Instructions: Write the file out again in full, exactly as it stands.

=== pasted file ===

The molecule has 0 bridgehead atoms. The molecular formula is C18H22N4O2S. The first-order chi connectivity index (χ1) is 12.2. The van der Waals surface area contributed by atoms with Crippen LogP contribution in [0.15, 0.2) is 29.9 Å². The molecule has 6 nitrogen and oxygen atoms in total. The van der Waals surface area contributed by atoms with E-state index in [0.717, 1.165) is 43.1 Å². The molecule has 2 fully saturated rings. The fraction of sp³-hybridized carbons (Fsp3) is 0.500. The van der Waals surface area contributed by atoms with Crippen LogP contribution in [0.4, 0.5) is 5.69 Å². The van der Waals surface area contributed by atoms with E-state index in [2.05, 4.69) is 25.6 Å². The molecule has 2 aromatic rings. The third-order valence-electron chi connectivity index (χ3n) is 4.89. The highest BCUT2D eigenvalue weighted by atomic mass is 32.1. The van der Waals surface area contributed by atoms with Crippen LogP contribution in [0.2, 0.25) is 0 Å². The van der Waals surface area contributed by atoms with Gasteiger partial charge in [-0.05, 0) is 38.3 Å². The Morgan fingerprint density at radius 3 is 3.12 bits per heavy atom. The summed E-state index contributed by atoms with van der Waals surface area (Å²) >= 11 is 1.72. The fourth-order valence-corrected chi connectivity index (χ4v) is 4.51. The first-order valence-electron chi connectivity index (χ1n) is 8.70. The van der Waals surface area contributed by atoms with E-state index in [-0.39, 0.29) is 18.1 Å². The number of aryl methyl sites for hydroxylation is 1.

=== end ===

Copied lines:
The molecule has 0 bridgehead atoms. The molecular formula is C18H22N4O2S. The first-order chi connectivity index (χ1) is 12.2. The van der Waals surface area contributed by atoms with Crippen LogP contribution in [0.15, 0.2) is 29.9 Å². The molecule has 6 nitrogen and oxygen atoms in total. The van der Waals surface area contributed by atoms with E-state index in [0.717, 1.165) is 43.1 Å². The molecule has 2 fully saturated rings. The fraction of sp³-hybridized carbons (Fsp3) is 0.500. The van der Waals surface area contributed by atoms with Crippen LogP contribution in [0.4, 0.5) is 5.69 Å². The van der Waals surface area contributed by atoms with E-state index in [2.05, 4.69) is 25.6 Å². The molecule has 2 aromatic rings. The third-order valence-electron chi connectivity index (χ3n) is 4.89. The highest BCUT2D eigenvalue weighted by atomic mass is 32.1. The van der Waals surface area contributed by atoms with Crippen LogP contribution in [0.2, 0.25) is 0 Å². The van der Waals surface area contributed by atoms with Gasteiger partial charge in [-0.05, 0) is 38.3 Å². The Morgan fingerprint density at radius 3 is 3.12 bits per heavy atom. The summed E-state index contributed by atoms with van der Waals surface area (Å²) >= 11 is 1.72. The fourth-order valence-corrected chi connectivity index (χ4v) is 4.51. The first-order valence-electron chi connectivity index (χ1n) is 8.70. The van der Waals surface area contributed by atoms with E-state index in [-0.39, 0.29) is 18.1 Å². The number of aryl methyl sites for hydroxylation is 1.